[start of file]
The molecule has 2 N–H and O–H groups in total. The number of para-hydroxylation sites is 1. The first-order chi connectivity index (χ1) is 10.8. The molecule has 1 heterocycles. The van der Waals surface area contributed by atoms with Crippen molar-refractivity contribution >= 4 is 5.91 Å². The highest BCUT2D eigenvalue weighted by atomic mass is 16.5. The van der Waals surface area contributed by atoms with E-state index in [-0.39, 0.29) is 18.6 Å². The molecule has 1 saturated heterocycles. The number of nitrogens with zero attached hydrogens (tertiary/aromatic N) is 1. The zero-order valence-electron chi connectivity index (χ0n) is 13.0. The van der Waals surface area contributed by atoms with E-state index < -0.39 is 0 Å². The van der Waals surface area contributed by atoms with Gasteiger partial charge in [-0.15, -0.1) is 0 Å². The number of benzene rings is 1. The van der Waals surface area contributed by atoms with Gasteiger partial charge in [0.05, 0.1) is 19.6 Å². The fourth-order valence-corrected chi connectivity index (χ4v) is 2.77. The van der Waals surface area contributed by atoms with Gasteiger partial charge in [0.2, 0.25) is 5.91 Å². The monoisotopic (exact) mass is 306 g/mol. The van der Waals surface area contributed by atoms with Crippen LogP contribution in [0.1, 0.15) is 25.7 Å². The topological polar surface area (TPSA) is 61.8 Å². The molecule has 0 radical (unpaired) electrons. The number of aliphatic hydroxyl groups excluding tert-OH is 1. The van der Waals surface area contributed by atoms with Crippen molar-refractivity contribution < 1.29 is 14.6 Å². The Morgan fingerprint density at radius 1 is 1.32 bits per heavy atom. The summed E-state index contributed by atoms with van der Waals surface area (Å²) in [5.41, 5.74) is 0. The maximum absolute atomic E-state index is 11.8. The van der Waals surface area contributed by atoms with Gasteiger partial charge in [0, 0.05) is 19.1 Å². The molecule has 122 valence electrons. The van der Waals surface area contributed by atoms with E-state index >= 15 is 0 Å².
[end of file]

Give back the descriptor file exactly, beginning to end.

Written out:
The molecule has 2 N–H and O–H groups in total. The number of para-hydroxylation sites is 1. The first-order chi connectivity index (χ1) is 10.8. The molecule has 1 heterocycles. The van der Waals surface area contributed by atoms with Crippen molar-refractivity contribution >= 4 is 5.91 Å². The highest BCUT2D eigenvalue weighted by atomic mass is 16.5. The van der Waals surface area contributed by atoms with E-state index in [-0.39, 0.29) is 18.6 Å². The molecule has 1 saturated heterocycles. The number of nitrogens with zero attached hydrogens (tertiary/aromatic N) is 1. The zero-order valence-electron chi connectivity index (χ0n) is 13.0. The van der Waals surface area contributed by atoms with E-state index < -0.39 is 0 Å². The van der Waals surface area contributed by atoms with Gasteiger partial charge in [-0.15, -0.1) is 0 Å². The number of benzene rings is 1. The van der Waals surface area contributed by atoms with Gasteiger partial charge in [0.05, 0.1) is 19.6 Å². The fourth-order valence-corrected chi connectivity index (χ4v) is 2.77. The van der Waals surface area contributed by atoms with Gasteiger partial charge in [0.2, 0.25) is 5.91 Å². The monoisotopic (exact) mass is 306 g/mol. The van der Waals surface area contributed by atoms with Crippen LogP contribution in [0.1, 0.15) is 25.7 Å². The topological polar surface area (TPSA) is 61.8 Å². The molecule has 0 radical (unpaired) electrons. The number of aliphatic hydroxyl groups excluding tert-OH is 1. The van der Waals surface area contributed by atoms with Crippen molar-refractivity contribution < 1.29 is 14.6 Å². The Morgan fingerprint density at radius 1 is 1.32 bits per heavy atom. The summed E-state index contributed by atoms with van der Waals surface area (Å²) in [5.41, 5.74) is 0. The maximum absolute atomic E-state index is 11.8. The van der Waals surface area contributed by atoms with Gasteiger partial charge in [0, 0.05) is 19.1 Å². The molecule has 122 valence electrons. The van der Waals surface area contributed by atoms with E-state index >= 15 is 0 Å².